I often cite this true story about Mahatma Gandhi. Amid his daily workday which typically started early and ended late, Gandhi routinely took an hour off from his demanding schedule for rest and reflection. During hectic days when the pressure escalated and stressful appointments and meetings stretched wall to wall and became extremely frenetic, he took two hours.
For so many of my clients caught up in a digital world resounding with anxiety and acrimony, addicted to work – as insidious as a lethal drug – and caught up in lifestyles overwrought with tension and stress, Gandhi’s story is more than anecdotal, it is an essential alarm bell. The message is crucial: time set aside for repose and relaxation is not an indulgence, it is necessity for a well-balanced, healthy life.
Our batteries simply must be recharged at regular intervals.
Stress, when it continues unchecked and becomes chronic, can cause a range of troubling symptoms and lead to a wide variety of physical and mental disorders. Time off is critical; we must give ourselves permission to take the ramp off the fast lane for a rest stop, however brief. Rest and a few minutes of calm will enable us to get back on the road, revived and recharged.
What a relief it is when we shut down the computer and tune out the din of traffic and allow the tick of the clock and the pace of our stride to remind us of the essential importance of time and distance. When we sit in silence, our inner voice can be heard; the silence leading to stillness (there is a subtle difference in meaning) and a transcendent peacefulness that enables us to hear what is going on inside of us.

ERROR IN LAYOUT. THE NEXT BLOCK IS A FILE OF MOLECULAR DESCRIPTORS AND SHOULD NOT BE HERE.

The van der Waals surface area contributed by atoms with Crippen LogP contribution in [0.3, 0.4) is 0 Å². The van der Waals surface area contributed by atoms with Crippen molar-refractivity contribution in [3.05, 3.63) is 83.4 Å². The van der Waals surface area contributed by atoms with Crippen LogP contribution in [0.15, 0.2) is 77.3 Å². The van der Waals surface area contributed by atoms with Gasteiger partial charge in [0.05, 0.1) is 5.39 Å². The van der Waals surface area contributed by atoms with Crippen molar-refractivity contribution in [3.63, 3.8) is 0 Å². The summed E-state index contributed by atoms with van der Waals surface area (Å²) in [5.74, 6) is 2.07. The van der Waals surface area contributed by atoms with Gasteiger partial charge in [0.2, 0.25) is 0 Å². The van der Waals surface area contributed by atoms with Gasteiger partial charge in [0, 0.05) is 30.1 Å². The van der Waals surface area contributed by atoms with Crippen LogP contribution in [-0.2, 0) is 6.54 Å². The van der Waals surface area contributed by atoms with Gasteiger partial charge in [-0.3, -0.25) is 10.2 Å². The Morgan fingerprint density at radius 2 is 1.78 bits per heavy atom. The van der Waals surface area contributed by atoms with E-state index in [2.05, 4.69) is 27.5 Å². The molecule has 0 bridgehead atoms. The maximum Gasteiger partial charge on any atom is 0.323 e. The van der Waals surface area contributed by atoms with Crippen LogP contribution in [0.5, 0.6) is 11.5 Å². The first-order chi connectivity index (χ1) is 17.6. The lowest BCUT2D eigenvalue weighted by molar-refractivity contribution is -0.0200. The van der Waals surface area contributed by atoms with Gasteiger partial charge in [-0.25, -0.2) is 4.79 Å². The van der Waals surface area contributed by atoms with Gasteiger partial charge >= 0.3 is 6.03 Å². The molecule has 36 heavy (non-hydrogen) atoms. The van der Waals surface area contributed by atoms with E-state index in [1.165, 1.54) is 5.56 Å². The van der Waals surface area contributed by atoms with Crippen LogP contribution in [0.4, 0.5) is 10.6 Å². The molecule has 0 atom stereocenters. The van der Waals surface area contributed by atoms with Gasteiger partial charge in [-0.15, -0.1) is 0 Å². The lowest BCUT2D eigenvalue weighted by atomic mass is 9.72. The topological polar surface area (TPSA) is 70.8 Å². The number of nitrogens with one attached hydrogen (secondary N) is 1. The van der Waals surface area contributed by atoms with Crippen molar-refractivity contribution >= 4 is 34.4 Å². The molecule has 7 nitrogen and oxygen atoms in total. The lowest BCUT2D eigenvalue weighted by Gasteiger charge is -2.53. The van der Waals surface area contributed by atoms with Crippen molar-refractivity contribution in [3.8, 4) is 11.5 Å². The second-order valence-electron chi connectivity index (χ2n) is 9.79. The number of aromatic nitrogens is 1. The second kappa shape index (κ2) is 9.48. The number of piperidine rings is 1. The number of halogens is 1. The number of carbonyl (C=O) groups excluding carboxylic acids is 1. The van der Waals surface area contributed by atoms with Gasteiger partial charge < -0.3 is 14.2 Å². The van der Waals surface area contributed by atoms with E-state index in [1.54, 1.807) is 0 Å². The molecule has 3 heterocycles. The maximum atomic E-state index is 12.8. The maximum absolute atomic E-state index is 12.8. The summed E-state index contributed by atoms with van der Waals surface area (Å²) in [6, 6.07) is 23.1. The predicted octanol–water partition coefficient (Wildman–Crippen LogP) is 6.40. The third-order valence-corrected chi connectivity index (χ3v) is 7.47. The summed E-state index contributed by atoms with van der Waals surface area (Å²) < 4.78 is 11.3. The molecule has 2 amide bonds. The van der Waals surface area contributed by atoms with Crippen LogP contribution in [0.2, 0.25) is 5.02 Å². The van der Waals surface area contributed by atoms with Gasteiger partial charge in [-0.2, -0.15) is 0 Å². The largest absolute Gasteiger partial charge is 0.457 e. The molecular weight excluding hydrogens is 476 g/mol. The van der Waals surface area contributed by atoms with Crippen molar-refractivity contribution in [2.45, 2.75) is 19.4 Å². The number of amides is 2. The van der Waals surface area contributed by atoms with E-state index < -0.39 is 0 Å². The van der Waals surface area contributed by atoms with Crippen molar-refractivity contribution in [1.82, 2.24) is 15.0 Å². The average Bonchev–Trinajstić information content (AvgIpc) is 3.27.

Converting negative to positive energy is fundamental spiritual healing, but there also is a genuine, physical health concern when stress is chronic to our lifestyle.
Surf the internet and you’ll find a lengthy list of studies to drive the point home. Some examples:
• If stressful conditions continue too long, memory problems and mild cognitive impairment can result. The body starts to react as secretions from the adrenal glands increase; heartbeat rates amplify, and blood pressure rises.
• Men who vacationed regularly were more than 32% less likely to die from a heart attack. For women who vacation regularly, that figure jumps to 50% less likely to die from a heart attack. (2010 Framingham Heart Study).
• A field of research called psychoneuroimmunology finds stress and its adrenal dysfunction can alter your immune system and increase your chance of getting infections like colds and the flu, as well as more serious conditions such as irritable bowel syndrome. Some researchers even believe that long-term stress may partially contribute to cancer.
• Studies have shown that high cortisol levels associated with stress create a negative feedback loop in the brain and lower levels of sex hormones like testosterone, contributing to loss of libido.
• Neuroscientists have found that stress hormones such as cortisol are linked to increased belly fat and weight gain, which is linked to heart disease.
• And last, but not least, chronic stress is believed to accelerate biologic aging and the aging process.
Gandhi was a wise man! Join me in a long, collective OOOMMMMMM, breathe in for a count of four, exhale to a count of six and click on the link to Travelocity!
With love and light… and calm,
Arlene Englander, LCSW